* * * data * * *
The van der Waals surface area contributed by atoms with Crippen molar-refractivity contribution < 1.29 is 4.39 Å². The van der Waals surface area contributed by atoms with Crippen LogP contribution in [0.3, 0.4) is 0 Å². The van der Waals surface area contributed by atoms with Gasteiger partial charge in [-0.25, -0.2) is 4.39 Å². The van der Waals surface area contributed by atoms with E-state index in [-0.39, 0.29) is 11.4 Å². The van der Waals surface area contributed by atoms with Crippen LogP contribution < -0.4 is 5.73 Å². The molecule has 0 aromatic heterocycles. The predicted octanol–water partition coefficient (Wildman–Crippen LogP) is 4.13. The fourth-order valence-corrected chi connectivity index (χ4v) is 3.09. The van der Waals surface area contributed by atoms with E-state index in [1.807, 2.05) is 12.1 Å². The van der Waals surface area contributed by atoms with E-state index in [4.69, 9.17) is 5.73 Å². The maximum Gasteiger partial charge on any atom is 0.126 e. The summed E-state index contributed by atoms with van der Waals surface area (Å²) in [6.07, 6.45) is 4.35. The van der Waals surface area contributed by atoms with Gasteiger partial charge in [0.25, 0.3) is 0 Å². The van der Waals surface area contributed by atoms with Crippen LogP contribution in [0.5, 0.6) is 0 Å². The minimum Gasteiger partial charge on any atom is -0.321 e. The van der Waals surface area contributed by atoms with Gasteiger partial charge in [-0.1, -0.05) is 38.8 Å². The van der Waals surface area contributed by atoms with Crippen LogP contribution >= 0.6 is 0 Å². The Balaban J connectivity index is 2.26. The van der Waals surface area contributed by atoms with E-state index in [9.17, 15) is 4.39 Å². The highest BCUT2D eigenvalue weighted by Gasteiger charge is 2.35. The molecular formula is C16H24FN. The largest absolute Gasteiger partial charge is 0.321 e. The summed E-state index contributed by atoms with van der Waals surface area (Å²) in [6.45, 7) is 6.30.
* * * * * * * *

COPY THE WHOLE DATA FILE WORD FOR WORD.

The van der Waals surface area contributed by atoms with Crippen molar-refractivity contribution < 1.29 is 4.39 Å². The van der Waals surface area contributed by atoms with Crippen LogP contribution in [0.3, 0.4) is 0 Å². The van der Waals surface area contributed by atoms with Gasteiger partial charge in [-0.25, -0.2) is 4.39 Å². The van der Waals surface area contributed by atoms with E-state index in [-0.39, 0.29) is 11.4 Å². The van der Waals surface area contributed by atoms with Crippen LogP contribution < -0.4 is 5.73 Å². The molecule has 0 aromatic heterocycles. The predicted octanol–water partition coefficient (Wildman–Crippen LogP) is 4.13. The fourth-order valence-corrected chi connectivity index (χ4v) is 3.09. The van der Waals surface area contributed by atoms with E-state index in [1.807, 2.05) is 12.1 Å². The van der Waals surface area contributed by atoms with E-state index in [4.69, 9.17) is 5.73 Å². The maximum Gasteiger partial charge on any atom is 0.126 e. The summed E-state index contributed by atoms with van der Waals surface area (Å²) in [6.07, 6.45) is 4.35. The van der Waals surface area contributed by atoms with Gasteiger partial charge in [0.25, 0.3) is 0 Å². The van der Waals surface area contributed by atoms with Crippen LogP contribution in [0.5, 0.6) is 0 Å². The minimum Gasteiger partial charge on any atom is -0.321 e. The van der Waals surface area contributed by atoms with Gasteiger partial charge in [-0.1, -0.05) is 38.8 Å². The van der Waals surface area contributed by atoms with Crippen LogP contribution >= 0.6 is 0 Å². The Balaban J connectivity index is 2.26. The van der Waals surface area contributed by atoms with E-state index in [9.17, 15) is 4.39 Å². The highest BCUT2D eigenvalue weighted by Gasteiger charge is 2.35. The molecular formula is C16H24FN. The largest absolute Gasteiger partial charge is 0.321 e. The summed E-state index contributed by atoms with van der Waals surface area (Å²) in [6.45, 7) is 6.30.